The availability of the major part of the Arabic texts on the problems of weights and balances makes it possible, for the first time, to address the question of the historical significance of this large corpus of mechanical works.

The investigation or this question has already led to a far-reaching conclusion. This corpus represents no less than the transformation of the ancient mechanics into a systematic science of weights and balances. As disclosed in the treatises of Pseudo-Aristotle, Philon, Heron, and Pappus, the Greek classical doctrine of mechanics was shaped as a collection or descriptions and riddles about machines, instruments, and common observation. In contradistinction, the new Arabic science of weights is focused on a relatively small range of subjects - mainly the theory of the balance and equilibrium and the practical issues of weighing with different instruments. On the conceptual level, it is built on a dynamic foundation and seeks to account for mechanical phenomena in terms of motion and force. As such, it restores a strong link between mechanics and natural philosophy. This new science of weight lasted in Arabic culture until the 19th century and constituted since the 12th century a basis for the Latin scientia de ponderibus that developed in western Europe.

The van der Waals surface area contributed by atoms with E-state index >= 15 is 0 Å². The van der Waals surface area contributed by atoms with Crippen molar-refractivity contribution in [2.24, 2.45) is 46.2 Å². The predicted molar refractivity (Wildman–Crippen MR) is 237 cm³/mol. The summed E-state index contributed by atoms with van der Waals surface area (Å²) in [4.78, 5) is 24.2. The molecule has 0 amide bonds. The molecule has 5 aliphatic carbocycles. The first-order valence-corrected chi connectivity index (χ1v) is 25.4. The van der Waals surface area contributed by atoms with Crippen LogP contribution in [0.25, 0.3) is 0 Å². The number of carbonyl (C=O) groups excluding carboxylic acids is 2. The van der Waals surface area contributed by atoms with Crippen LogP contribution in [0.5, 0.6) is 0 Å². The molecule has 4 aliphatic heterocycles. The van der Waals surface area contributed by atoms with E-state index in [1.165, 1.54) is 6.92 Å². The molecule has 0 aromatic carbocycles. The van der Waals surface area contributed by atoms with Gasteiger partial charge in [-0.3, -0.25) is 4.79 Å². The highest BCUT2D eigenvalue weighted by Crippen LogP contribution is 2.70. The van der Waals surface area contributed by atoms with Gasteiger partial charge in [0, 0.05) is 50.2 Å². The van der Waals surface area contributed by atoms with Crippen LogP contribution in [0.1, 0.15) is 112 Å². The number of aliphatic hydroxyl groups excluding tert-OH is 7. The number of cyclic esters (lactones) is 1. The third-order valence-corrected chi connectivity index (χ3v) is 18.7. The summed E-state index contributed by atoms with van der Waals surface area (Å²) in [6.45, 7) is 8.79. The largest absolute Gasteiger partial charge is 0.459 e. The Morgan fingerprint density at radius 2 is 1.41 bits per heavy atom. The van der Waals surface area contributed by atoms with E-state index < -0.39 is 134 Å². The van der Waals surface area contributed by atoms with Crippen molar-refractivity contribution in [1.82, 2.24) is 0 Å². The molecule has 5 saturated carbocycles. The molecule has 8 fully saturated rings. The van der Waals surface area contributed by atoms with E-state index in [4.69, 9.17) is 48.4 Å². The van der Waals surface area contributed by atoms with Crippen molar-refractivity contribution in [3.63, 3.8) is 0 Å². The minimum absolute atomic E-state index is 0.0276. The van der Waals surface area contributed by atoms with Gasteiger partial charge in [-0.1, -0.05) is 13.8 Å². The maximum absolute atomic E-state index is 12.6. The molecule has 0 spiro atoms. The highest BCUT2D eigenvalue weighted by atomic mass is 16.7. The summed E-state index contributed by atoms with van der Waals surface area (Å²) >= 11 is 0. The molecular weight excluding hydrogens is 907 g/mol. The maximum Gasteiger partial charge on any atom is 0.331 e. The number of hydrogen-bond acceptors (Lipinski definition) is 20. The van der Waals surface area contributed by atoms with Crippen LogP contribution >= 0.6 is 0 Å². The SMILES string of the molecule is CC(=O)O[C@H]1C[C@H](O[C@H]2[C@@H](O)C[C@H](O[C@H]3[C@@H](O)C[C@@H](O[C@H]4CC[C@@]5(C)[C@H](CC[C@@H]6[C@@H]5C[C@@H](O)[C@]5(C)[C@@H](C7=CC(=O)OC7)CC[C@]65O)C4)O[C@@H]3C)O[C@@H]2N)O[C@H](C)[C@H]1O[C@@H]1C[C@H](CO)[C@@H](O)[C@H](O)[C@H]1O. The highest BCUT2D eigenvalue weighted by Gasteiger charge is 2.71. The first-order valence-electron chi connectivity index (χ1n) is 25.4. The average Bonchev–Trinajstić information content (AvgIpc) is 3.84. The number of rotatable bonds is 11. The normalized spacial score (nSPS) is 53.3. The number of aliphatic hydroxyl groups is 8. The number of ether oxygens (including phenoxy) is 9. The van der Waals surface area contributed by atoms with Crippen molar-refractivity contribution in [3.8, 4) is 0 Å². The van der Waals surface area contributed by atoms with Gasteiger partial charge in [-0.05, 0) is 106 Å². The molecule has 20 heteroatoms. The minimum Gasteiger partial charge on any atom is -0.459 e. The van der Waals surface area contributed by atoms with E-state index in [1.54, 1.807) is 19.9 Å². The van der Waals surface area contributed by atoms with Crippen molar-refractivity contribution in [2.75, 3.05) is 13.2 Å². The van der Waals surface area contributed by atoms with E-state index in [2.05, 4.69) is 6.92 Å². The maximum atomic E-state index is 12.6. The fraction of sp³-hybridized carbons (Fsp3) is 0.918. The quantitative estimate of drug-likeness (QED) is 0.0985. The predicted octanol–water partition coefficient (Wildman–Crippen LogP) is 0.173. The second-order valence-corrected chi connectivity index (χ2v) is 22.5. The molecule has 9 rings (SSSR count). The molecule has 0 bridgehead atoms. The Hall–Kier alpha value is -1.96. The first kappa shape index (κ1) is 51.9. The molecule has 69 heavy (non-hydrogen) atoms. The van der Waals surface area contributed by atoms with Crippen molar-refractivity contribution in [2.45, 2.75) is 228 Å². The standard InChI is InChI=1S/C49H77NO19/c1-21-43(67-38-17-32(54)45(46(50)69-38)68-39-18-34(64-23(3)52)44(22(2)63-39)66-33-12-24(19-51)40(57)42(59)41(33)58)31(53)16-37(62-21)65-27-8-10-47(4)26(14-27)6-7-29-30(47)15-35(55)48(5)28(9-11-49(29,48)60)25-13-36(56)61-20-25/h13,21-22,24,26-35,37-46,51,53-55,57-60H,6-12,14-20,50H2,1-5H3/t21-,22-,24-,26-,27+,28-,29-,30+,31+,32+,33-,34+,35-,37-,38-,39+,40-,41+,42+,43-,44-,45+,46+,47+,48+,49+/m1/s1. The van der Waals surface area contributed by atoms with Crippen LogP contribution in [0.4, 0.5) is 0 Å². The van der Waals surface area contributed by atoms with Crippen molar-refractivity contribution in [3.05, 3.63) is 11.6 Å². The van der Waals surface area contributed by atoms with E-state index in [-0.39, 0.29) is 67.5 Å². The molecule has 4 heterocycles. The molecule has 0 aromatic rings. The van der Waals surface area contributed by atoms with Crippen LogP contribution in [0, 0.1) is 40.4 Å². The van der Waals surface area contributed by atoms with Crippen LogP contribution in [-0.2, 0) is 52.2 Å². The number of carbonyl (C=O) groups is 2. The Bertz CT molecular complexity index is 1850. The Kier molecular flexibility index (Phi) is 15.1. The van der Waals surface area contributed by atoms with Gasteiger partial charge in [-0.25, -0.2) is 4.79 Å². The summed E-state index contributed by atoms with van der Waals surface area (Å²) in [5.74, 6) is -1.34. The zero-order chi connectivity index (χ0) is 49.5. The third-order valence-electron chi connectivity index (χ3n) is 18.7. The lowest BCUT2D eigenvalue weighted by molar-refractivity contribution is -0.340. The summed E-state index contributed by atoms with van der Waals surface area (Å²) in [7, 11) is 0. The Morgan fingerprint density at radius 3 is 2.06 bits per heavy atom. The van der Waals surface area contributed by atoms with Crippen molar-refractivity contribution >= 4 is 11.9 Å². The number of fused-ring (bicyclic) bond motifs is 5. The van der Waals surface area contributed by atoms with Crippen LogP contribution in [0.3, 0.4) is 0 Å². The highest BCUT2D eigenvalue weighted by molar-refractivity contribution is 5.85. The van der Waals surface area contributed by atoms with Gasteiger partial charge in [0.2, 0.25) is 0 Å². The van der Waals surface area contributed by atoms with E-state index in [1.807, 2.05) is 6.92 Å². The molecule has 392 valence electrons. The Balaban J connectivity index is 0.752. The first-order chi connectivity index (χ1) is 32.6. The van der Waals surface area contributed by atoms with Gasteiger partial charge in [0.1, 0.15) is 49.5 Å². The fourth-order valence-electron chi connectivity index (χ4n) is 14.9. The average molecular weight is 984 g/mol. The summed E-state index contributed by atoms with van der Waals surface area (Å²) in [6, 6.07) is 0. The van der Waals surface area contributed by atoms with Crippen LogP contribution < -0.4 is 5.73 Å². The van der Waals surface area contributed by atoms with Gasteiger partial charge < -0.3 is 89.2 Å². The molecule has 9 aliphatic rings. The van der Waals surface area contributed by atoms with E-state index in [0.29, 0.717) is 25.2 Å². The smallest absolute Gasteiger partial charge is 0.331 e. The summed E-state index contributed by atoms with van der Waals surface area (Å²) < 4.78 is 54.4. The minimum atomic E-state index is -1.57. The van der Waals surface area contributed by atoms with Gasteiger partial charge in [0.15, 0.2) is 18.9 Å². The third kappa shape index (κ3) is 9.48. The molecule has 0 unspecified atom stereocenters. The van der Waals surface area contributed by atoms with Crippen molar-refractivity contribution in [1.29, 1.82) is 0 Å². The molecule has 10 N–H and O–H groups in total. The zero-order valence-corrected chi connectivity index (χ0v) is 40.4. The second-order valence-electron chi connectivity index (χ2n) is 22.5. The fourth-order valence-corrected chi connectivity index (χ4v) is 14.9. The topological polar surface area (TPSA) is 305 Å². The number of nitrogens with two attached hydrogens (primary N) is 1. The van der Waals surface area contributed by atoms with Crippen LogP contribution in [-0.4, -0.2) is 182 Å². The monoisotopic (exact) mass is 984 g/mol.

The emergence of the Arabic science of weights has been proclaimed by al-Fārābī (Ca. 870-950) in his Iḥṣā’ al-’ulūm, where he produced an authoritative reflexion on the epistemological status of mechanics that set the stage for the question once and for all. In particular, he set up a demarcation line between the science of weights and the science of machines, and considered both as mathematical disciplines.